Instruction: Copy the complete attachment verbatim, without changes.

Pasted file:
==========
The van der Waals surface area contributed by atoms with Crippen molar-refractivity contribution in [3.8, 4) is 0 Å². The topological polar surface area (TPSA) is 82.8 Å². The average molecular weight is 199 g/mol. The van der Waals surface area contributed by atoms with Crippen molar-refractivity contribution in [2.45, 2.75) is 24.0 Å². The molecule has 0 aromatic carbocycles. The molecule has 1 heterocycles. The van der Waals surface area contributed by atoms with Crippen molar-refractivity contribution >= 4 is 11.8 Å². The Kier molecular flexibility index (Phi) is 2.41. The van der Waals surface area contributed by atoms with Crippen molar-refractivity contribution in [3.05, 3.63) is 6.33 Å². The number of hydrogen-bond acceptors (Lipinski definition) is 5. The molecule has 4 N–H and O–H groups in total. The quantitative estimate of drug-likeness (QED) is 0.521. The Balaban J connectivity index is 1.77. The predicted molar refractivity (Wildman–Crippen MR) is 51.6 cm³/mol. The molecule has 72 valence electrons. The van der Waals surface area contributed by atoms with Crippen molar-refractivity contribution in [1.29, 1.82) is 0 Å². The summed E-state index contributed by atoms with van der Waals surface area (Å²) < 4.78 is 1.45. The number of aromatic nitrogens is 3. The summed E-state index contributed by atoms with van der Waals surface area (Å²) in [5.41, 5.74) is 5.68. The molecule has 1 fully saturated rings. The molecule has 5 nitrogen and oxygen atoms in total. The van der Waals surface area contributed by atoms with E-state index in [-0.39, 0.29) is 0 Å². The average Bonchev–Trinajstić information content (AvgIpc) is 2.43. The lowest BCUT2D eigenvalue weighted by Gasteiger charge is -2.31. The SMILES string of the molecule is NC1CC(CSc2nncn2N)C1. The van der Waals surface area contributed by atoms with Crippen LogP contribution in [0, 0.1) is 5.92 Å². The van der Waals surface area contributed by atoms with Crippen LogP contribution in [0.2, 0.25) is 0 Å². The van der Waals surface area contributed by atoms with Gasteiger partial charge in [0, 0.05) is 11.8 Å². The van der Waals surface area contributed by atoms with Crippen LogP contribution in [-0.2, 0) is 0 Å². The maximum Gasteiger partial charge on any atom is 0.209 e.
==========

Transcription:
The van der Waals surface area contributed by atoms with Crippen molar-refractivity contribution in [3.8, 4) is 0 Å². The topological polar surface area (TPSA) is 82.8 Å². The average molecular weight is 199 g/mol. The van der Waals surface area contributed by atoms with Crippen molar-refractivity contribution in [2.45, 2.75) is 24.0 Å². The molecule has 0 aromatic carbocycles. The molecule has 1 heterocycles. The van der Waals surface area contributed by atoms with Crippen molar-refractivity contribution >= 4 is 11.8 Å². The Kier molecular flexibility index (Phi) is 2.41. The van der Waals surface area contributed by atoms with Crippen molar-refractivity contribution in [3.05, 3.63) is 6.33 Å². The number of hydrogen-bond acceptors (Lipinski definition) is 5. The molecule has 4 N–H and O–H groups in total. The quantitative estimate of drug-likeness (QED) is 0.521. The Balaban J connectivity index is 1.77. The predicted molar refractivity (Wildman–Crippen MR) is 51.6 cm³/mol. The molecule has 72 valence electrons. The van der Waals surface area contributed by atoms with Crippen molar-refractivity contribution in [1.29, 1.82) is 0 Å². The summed E-state index contributed by atoms with van der Waals surface area (Å²) < 4.78 is 1.45. The number of aromatic nitrogens is 3. The summed E-state index contributed by atoms with van der Waals surface area (Å²) in [5.41, 5.74) is 5.68. The molecule has 1 fully saturated rings. The molecule has 5 nitrogen and oxygen atoms in total. The van der Waals surface area contributed by atoms with E-state index in [-0.39, 0.29) is 0 Å². The average Bonchev–Trinajstić information content (AvgIpc) is 2.43. The lowest BCUT2D eigenvalue weighted by Gasteiger charge is -2.31. The SMILES string of the molecule is NC1CC(CSc2nncn2N)C1. The van der Waals surface area contributed by atoms with Crippen LogP contribution in [0, 0.1) is 5.92 Å². The van der Waals surface area contributed by atoms with Crippen LogP contribution in [0.2, 0.25) is 0 Å². The van der Waals surface area contributed by atoms with Gasteiger partial charge in [0, 0.05) is 11.8 Å². The van der Waals surface area contributed by atoms with Crippen LogP contribution in [-0.2, 0) is 0 Å². The maximum Gasteiger partial charge on any atom is 0.209 e.